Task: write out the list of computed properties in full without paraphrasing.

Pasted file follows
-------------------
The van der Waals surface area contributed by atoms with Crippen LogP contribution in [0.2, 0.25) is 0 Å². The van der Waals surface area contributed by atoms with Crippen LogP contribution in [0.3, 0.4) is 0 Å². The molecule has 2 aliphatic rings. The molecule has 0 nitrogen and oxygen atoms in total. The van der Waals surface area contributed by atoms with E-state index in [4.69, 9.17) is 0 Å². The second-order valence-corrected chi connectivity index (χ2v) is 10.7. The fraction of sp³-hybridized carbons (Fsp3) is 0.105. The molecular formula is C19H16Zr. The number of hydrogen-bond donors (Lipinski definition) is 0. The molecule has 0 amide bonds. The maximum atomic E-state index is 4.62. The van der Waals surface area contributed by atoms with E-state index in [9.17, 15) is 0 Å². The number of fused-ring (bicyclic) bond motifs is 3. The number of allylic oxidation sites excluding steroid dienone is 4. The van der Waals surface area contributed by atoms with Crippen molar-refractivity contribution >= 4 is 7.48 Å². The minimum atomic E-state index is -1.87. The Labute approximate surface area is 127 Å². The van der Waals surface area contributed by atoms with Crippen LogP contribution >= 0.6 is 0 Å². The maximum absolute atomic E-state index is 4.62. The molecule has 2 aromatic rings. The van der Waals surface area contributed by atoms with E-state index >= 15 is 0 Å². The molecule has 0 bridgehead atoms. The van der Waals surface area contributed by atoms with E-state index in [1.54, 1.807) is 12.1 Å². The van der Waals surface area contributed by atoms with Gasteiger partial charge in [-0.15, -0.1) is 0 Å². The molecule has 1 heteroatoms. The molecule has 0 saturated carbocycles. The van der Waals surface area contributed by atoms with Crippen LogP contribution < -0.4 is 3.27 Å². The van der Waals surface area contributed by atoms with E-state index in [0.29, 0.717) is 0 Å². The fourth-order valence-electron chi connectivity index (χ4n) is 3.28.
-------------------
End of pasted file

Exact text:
The van der Waals surface area contributed by atoms with Crippen LogP contribution in [0.2, 0.25) is 0 Å². The van der Waals surface area contributed by atoms with Crippen LogP contribution in [0.3, 0.4) is 0 Å². The molecule has 2 aliphatic rings. The molecule has 0 nitrogen and oxygen atoms in total. The van der Waals surface area contributed by atoms with E-state index in [4.69, 9.17) is 0 Å². The second-order valence-corrected chi connectivity index (χ2v) is 10.7. The fraction of sp³-hybridized carbons (Fsp3) is 0.105. The molecular formula is C19H16Zr. The number of hydrogen-bond donors (Lipinski definition) is 0. The molecule has 0 amide bonds. The maximum atomic E-state index is 4.62. The van der Waals surface area contributed by atoms with E-state index in [9.17, 15) is 0 Å². The number of fused-ring (bicyclic) bond motifs is 3. The number of allylic oxidation sites excluding steroid dienone is 4. The van der Waals surface area contributed by atoms with Crippen molar-refractivity contribution >= 4 is 7.48 Å². The minimum atomic E-state index is -1.87. The Labute approximate surface area is 127 Å². The van der Waals surface area contributed by atoms with Crippen LogP contribution >= 0.6 is 0 Å². The maximum absolute atomic E-state index is 4.62. The molecule has 2 aromatic rings. The van der Waals surface area contributed by atoms with E-state index >= 15 is 0 Å². The molecule has 0 bridgehead atoms. The van der Waals surface area contributed by atoms with E-state index in [1.54, 1.807) is 12.1 Å². The van der Waals surface area contributed by atoms with Gasteiger partial charge in [-0.15, -0.1) is 0 Å². The molecule has 1 heteroatoms. The molecule has 0 saturated carbocycles. The van der Waals surface area contributed by atoms with Crippen LogP contribution < -0.4 is 3.27 Å². The van der Waals surface area contributed by atoms with E-state index in [0.29, 0.717) is 0 Å². The fourth-order valence-electron chi connectivity index (χ4n) is 3.28.